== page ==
The Brave New World of 3D Bioprinting
Ourobotics founder Jemma Redmond came into 3D bioprinting through her studies in applied physics and a Master’s in nano-bioscience. She built her first bioprinters on her kitchen table, with these early attempts at tissue-engineering offering her substantial insight into the needs of the industry.
Ourobotics co-founder Stephen Gray is a bioengineering Ph.D. at the Imperial College London and, armed with a background in regenerative medicine and biochemistry; he was able to approach the bioprinting project from a synthetic biology and bioengineering point of view.
Ourobotics got funded and went to China, where, within a 4-month period, they built four bioprinters, including one with a robotic arm.
In January, the project took the top prize at the SVOD Europe Startup Competition.
We talked to Jemma and Stephen about the project’s journey and social meaning behind 3D bioprinting:
— What problem are you trying to solve?
— There is a major shortage of human organs for transplant. We are building the machines that print human organs and with this we can end these shortages.. we are also using these printers to print human tissue to replace animal testing. We must find an alternative to conducting studies and experiments with animals.What kind of obstacles to success has Ourobotics faced?
— What kind of obstacles to success has Ourobotics faced?
— Everything! Funding like any startup of course!/ We needed to learn many things fast, as we had two weeks to get ready and go to China for four months. Encountering a new culture. Crowds of new people. Chinese visa. A lot of testing. Working on biomaterials. Trying different materials and using various methods. Working on sales. 3D bioprinting is also very tricky to do, as it’s always an engineering and materials challenge. It is difficult to do all this stuff, but we did it.
— Who funded the project in the early stages?
— The HAX program through SOSVentures.
— Did you receive difficult questions from judges, investors, and others?
— Nothing complicated. General questions like, “What does the future look like?” and “What should we expect?”. How much to print a human heart? Can you print me an ear? Many of them don’t firmly believe in the future of bioprinting. Some people have never heard much about this field before.
People don’t know much about the bioprinting industry.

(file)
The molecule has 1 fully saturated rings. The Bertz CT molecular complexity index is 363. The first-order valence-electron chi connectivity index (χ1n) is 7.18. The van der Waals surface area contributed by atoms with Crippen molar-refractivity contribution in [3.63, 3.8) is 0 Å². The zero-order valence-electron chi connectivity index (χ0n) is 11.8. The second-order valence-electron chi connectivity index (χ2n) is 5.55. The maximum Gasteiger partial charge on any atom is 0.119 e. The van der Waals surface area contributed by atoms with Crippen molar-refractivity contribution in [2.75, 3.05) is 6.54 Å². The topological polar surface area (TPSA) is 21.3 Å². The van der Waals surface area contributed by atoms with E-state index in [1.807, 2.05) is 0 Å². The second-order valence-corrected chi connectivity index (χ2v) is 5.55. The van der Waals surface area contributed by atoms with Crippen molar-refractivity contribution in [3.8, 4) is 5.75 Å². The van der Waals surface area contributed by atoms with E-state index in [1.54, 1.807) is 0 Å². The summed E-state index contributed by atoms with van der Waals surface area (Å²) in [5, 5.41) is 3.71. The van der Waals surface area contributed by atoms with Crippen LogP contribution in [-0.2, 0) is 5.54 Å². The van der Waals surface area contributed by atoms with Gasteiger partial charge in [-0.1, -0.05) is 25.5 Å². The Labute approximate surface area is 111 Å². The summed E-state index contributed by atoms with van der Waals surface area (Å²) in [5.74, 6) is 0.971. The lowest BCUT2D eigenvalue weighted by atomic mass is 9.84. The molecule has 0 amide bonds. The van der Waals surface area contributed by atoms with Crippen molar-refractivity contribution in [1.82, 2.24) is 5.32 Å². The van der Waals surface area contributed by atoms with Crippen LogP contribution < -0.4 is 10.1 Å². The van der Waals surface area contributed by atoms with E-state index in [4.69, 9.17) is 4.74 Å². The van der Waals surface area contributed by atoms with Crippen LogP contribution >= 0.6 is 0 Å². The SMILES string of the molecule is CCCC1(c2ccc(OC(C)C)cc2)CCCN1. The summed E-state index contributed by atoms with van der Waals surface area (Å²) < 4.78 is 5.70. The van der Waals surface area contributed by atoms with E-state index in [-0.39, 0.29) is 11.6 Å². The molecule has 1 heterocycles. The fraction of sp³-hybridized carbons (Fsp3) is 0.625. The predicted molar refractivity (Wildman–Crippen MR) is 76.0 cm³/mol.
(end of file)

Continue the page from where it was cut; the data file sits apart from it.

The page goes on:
We have many competitors at different levels. Organovo, one of the pioneers, is working liver arrays for drug testing.
Others are working on different tissue types, and some are selling the machines and biomaterials.
We started off just planning on selling the hardware, but that evolved into us working with customers directly on the tissue itself. We have plans to manufacture human organs including customised organs.
The way of creating
“Then God said, “Let Us make man in Our image, according to Our likeness…” (Gen, 1:26)
Material. Time. Life.
There are many materials and methods that can be used to create organs. Some methods work best with certain materials, and some materials are only suitable for certain types of tissue. Everyone is trying to do the same thing and trying to replicate human tissue exactly, but we don’t think this is the best way.
The time required to create the structure varies on what you are trying to make. To create an organ, there is a process with some steps.
First, we print the tissue or scaffold with the 3D bioprinter. Then, you put the organ into the bioreactor for two or three, or more, months. You need to grow it. Small organs are easy to create, as they are easy for blood vessels to grow into. We also let the cells do the real work. Think of a garden. You give plants the right environment, and they will grow. This is what you must do with human or animal cells.
Real life-saving tech miracle or Huxley’s “The Brave New World”?
— How will bioprinting change the face of medicine and even the face of humanity? Will people be able to create another person, like Dr. Viktor Frankenstein did? Will people construct humans like LEGOs and produce another person without sex?
— We can already recover organs, tissue, skin, and bones, reconstruct a skeleton, and make a heart beat again. Yes, it does not work perfectly. There are limitations. But it is already possible, and the primary goal now is to improve the technology and methods.
In the cosmetics industry, it is currently feasible to use bioprinting to create any tissue and to refresh certain parts of the human body. We can create a new face, hair, nose, and fingers, which can be bought like you buy a new mobile phone.
So why we can’t take it into the field of medicine? Organs and implants are going to be like mobile phones. We buy a new cell phone to get some new features, so we should be able to buy new bodies that are even better than our current one.
It is all possible with bioprinting. Using any numbers of materials, making the structure more quickly, and designing a new body, face, tattoo, or organs. Even to construct a real, live person. Also, if you froze your stem cells from when you were a little. It could also be possible to say print out a new heart that is a maybe a few years old when you are 85. And any other organ too. How long could we live for if we could do that?
We will get these kinds of opportunities. We will create people without sex and construct them like LEGOs. But when it comes to technology, it’s neither good or bad. People will make it a real life-saving tech miracle or Huxley’s “The Brave New World.”